A hog truck that ran out of control outside of Goldsboro, North Carolina (NC), hit a car head on and sent three people to the hospital with injuries. The three-vehicle crash happened near the intersection of U.S. 13 and W. Hill Street on May 24, 2017.
According to news reports, the semi driver lost control when he came up on a pickup truck that had stopped on U.S 13 to let oncoming traffic pass before making a left-hand turn into a driveway. Stomping on his brakes caused the hog truck operator to run off the side of the highway and hit the pickup after reentering the roadway.
The semi then crossed the double yellow line of the two-lane rural highway and collided with the car. The person driving the car sustained serious injuries, and two passengers in the smaller vehicle suffered injuries that were not considered life threatening.
While the investigation into the wreck in central Wayne County continues, it is fair to state that the descriptions of the incident fit the profile of truck accidents caused by delayed braking and distracted driving. Stopping a heavy commercial truck takes considerable time and distance. A standard calculation of stopping distance for a semi weighing 80,000 pounds and traveling 55 mph shows that the truck requires 335 feet to completely halt its forward motion. More than 10 percent of that distance is needed for recognizing the need to brake and for applying the brakes.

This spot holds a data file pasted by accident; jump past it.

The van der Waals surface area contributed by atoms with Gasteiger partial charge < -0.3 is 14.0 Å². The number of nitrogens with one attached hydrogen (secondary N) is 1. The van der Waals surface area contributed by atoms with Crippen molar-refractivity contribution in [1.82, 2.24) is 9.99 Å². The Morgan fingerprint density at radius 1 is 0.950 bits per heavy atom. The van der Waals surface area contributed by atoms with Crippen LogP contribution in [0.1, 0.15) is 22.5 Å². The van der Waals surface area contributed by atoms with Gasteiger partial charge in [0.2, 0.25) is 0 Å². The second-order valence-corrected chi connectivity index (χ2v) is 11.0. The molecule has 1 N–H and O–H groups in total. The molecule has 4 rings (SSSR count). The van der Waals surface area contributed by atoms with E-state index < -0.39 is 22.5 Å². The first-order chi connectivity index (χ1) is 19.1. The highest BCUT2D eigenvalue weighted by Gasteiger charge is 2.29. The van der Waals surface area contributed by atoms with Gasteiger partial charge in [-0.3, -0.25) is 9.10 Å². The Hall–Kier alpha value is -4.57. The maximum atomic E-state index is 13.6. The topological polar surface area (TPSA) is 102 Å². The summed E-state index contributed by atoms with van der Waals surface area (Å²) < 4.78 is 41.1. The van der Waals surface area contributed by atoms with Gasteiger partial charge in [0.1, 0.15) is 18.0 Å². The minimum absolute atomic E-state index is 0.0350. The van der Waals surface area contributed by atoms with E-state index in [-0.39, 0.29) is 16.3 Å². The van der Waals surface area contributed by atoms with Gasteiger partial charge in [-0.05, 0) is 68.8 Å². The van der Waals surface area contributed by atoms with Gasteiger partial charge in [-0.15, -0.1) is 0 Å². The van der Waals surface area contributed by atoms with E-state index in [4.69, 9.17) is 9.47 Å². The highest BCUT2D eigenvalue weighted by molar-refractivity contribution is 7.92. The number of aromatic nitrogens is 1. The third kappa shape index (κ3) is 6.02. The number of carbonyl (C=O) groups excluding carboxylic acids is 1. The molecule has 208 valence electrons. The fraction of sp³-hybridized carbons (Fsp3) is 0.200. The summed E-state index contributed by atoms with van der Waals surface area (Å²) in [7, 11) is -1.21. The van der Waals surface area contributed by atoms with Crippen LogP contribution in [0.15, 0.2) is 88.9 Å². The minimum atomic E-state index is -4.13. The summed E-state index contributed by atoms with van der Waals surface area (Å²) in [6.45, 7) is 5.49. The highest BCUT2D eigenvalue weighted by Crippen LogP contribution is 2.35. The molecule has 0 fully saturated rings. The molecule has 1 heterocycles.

Any delays in reaction time increase the risks for a rear-end collision or other type of crash that leaves innocent people injured. And, as the Federal Motor Carrier Safety Administration notes on its webpage devoted to minimizing driver distractions, “A 2006 study found that driver inattention was the leading factor in crashes and near-crashes. The study found that nearly 80 percent of crashes involved some form of driver inattention in the 3 seconds before the crash or near-crash.”
Specifically, the agency warns against these common behaviors by commercial truck drivers:
- Taking eyes off the road ahead to check out billboards, signs and scenery
- Using a dispatching device like a two-way radio or dashboard computer
- Talking on a cell phone or smartphone
- Reading paper maps
- Marking manifests or writing in logs
- Eating and drinking
Even if driver distraction played no role in causing the head-on collision on U.S. 13 outside of Goldsboro, the people e injured should have strong grounds for seeking compensation and damages from the hog truck driver. By all accounts he was negligent in failing to meet his duties to stop in time to avoid a wreck and to keep his big rig under control. Consulting with an experienced Carolina personal injury lawyer will help the people in the car hold the truck driver accountable.